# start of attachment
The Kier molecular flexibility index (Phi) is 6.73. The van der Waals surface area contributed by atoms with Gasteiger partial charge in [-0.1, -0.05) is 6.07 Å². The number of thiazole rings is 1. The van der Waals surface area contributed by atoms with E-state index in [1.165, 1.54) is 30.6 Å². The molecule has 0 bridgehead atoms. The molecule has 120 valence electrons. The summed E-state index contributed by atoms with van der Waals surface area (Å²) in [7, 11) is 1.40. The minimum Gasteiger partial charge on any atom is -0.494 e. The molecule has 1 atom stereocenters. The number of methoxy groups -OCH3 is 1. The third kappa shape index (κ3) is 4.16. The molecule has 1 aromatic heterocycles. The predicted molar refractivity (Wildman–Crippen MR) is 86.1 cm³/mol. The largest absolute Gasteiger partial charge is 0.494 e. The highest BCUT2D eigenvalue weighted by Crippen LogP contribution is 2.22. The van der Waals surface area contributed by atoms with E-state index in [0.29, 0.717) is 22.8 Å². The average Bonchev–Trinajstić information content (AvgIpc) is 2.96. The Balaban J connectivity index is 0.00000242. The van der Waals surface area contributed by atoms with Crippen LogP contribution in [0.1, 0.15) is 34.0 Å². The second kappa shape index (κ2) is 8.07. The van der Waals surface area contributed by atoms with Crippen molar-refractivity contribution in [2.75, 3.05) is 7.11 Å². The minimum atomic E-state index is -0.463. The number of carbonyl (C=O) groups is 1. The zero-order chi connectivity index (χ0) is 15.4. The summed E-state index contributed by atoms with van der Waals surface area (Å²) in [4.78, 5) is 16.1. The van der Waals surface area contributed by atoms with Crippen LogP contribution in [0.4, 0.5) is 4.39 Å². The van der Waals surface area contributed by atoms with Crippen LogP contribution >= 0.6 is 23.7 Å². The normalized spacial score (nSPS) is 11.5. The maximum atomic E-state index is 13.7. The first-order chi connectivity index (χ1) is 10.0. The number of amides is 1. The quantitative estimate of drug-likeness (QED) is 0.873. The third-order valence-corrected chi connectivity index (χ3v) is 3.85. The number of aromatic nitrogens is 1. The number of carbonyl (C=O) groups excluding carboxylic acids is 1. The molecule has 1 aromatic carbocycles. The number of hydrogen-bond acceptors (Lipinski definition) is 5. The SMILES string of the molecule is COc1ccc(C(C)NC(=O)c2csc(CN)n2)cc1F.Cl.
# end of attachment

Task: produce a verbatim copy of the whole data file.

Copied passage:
The Kier molecular flexibility index (Phi) is 6.73. The van der Waals surface area contributed by atoms with Gasteiger partial charge in [-0.1, -0.05) is 6.07 Å². The number of thiazole rings is 1. The van der Waals surface area contributed by atoms with E-state index in [1.165, 1.54) is 30.6 Å². The molecule has 0 bridgehead atoms. The molecule has 120 valence electrons. The summed E-state index contributed by atoms with van der Waals surface area (Å²) in [7, 11) is 1.40. The minimum Gasteiger partial charge on any atom is -0.494 e. The molecule has 1 atom stereocenters. The number of methoxy groups -OCH3 is 1. The third kappa shape index (κ3) is 4.16. The molecule has 1 aromatic heterocycles. The predicted molar refractivity (Wildman–Crippen MR) is 86.1 cm³/mol. The largest absolute Gasteiger partial charge is 0.494 e. The highest BCUT2D eigenvalue weighted by Crippen LogP contribution is 2.22. The van der Waals surface area contributed by atoms with E-state index in [0.29, 0.717) is 22.8 Å². The average Bonchev–Trinajstić information content (AvgIpc) is 2.96. The Balaban J connectivity index is 0.00000242. The van der Waals surface area contributed by atoms with Crippen LogP contribution in [0.1, 0.15) is 34.0 Å². The second kappa shape index (κ2) is 8.07. The van der Waals surface area contributed by atoms with Crippen molar-refractivity contribution in [2.75, 3.05) is 7.11 Å². The minimum atomic E-state index is -0.463. The number of carbonyl (C=O) groups is 1. The zero-order chi connectivity index (χ0) is 15.4. The summed E-state index contributed by atoms with van der Waals surface area (Å²) in [4.78, 5) is 16.1. The van der Waals surface area contributed by atoms with Crippen LogP contribution in [0.4, 0.5) is 4.39 Å². The van der Waals surface area contributed by atoms with Crippen LogP contribution >= 0.6 is 23.7 Å². The normalized spacial score (nSPS) is 11.5. The maximum atomic E-state index is 13.7. The first-order chi connectivity index (χ1) is 10.0. The number of amides is 1. The quantitative estimate of drug-likeness (QED) is 0.873. The third-order valence-corrected chi connectivity index (χ3v) is 3.85. The number of aromatic nitrogens is 1. The number of carbonyl (C=O) groups excluding carboxylic acids is 1. The molecule has 1 aromatic carbocycles. The number of hydrogen-bond acceptors (Lipinski definition) is 5. The SMILES string of the molecule is COc1ccc(C(C)NC(=O)c2csc(CN)n2)cc1F.Cl.